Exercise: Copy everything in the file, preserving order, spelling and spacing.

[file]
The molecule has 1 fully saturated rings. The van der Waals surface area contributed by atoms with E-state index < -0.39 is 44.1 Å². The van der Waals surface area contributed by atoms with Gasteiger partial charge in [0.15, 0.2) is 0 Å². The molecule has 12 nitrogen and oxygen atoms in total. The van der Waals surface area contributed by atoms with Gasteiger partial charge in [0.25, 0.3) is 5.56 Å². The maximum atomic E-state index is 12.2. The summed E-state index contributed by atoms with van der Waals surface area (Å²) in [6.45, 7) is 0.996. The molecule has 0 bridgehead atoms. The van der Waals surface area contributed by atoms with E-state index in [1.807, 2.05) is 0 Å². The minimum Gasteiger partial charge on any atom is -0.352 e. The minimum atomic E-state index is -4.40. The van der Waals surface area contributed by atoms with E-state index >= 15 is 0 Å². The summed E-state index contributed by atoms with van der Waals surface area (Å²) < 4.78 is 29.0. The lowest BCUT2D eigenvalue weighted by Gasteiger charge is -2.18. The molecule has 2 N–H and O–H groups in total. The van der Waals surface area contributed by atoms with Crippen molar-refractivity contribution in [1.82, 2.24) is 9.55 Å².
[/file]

The molecule has 1 fully saturated rings. The van der Waals surface area contributed by atoms with E-state index < -0.39 is 44.1 Å². The van der Waals surface area contributed by atoms with Gasteiger partial charge in [0.15, 0.2) is 0 Å². The molecule has 12 nitrogen and oxygen atoms in total. The van der Waals surface area contributed by atoms with Gasteiger partial charge in [0.25, 0.3) is 5.56 Å². The maximum atomic E-state index is 12.2. The summed E-state index contributed by atoms with van der Waals surface area (Å²) in [6.45, 7) is 0.996. The molecule has 0 bridgehead atoms. The van der Waals surface area contributed by atoms with E-state index in [1.807, 2.05) is 0 Å². The minimum Gasteiger partial charge on any atom is -0.352 e. The minimum atomic E-state index is -4.40. The van der Waals surface area contributed by atoms with E-state index >= 15 is 0 Å². The summed E-state index contributed by atoms with van der Waals surface area (Å²) < 4.78 is 29.0. The lowest BCUT2D eigenvalue weighted by Gasteiger charge is -2.18. The molecule has 2 N–H and O–H groups in total. The van der Waals surface area contributed by atoms with Crippen molar-refractivity contribution in [1.82, 2.24) is 9.55 Å².